When COVID-19 hit us and tourism evaporated, there was nothing else to support the economy.
No shock absorber: The third mistake was that the minister committed a cardinal sin in financial management by not realising the risks of his strategy and actions.
In financial management terms, risk management “separates the men from the boys”.
As a result, the minister ran out of fiscal space long before COVID-19 arrived.
Fact 4: Government could have borrowed half of the current debt. Government could have borrowed less than it has since coming to power. How? — First, the Government could have avoided wasteful expenditures.
Second, the Government could have culled ineffective programs through a public expenditure review.
Third, there was no rationale whatsoever for the minister to reduce taxes on luxury items in the last budget when revenue was already sliding.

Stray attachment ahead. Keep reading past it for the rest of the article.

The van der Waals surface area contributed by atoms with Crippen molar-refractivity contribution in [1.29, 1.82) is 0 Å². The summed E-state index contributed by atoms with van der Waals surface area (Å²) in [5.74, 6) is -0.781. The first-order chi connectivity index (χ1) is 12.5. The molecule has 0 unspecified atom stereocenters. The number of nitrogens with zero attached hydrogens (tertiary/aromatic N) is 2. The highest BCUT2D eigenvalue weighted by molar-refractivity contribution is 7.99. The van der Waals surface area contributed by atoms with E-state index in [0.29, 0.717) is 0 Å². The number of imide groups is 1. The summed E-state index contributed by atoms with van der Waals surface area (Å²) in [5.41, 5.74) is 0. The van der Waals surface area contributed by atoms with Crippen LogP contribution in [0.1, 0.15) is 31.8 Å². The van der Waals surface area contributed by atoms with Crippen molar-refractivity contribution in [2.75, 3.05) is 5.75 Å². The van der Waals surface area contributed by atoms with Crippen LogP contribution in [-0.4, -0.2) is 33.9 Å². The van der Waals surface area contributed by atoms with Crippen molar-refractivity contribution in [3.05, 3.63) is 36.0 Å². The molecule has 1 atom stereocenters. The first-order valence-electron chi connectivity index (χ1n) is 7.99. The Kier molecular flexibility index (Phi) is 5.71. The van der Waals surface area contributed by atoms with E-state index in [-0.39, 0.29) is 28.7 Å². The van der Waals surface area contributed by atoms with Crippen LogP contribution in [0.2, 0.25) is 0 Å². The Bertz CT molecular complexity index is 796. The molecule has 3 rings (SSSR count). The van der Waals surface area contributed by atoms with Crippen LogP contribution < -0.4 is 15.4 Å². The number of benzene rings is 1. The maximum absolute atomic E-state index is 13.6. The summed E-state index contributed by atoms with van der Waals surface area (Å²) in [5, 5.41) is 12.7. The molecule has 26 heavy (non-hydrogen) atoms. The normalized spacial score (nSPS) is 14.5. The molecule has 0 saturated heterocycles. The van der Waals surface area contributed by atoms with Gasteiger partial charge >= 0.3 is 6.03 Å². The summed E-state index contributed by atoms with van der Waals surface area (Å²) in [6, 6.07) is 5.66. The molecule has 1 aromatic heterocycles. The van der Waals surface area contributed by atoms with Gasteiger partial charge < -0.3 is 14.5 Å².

Taken all together, these irrational actions, which can only be attributed to the lack of experience, have led the Government to borrow twice as much as it should have in the last decade.
Fact 5: Our debt carrying capacity is seriously reduced — The ability to carry debt is measured by the ability to repay debt in future. This, in turn, is based on projected government income and expenditure.
The economic logic of borrowing goes like this: Government borrows; spends wisely; the economy grows; more jobs are created; taxes increase; and if expenses are managed properly, Government is able to repay the loan.
Therefore, the glue that binds the above equation together is the quality of spending.
As I have explained many times before, the quality of this government’s spending is very low.
Therefore, government’s borrowing is not going to generate enough future income to repay debt.
Fact 6: Debt is unsustainable — Our debt to GDP ratio rose from just over 50 per cent of GDP in 2019 to 85 per cent at the end of this financial year.
I project it to increase to 95 per cent of GDP at the end of next year.
Debt is rising by 25 per cent per year in dollar terms.
As a ratio of GDP, debt is increasing by an average of 15 per cent percentage points per year.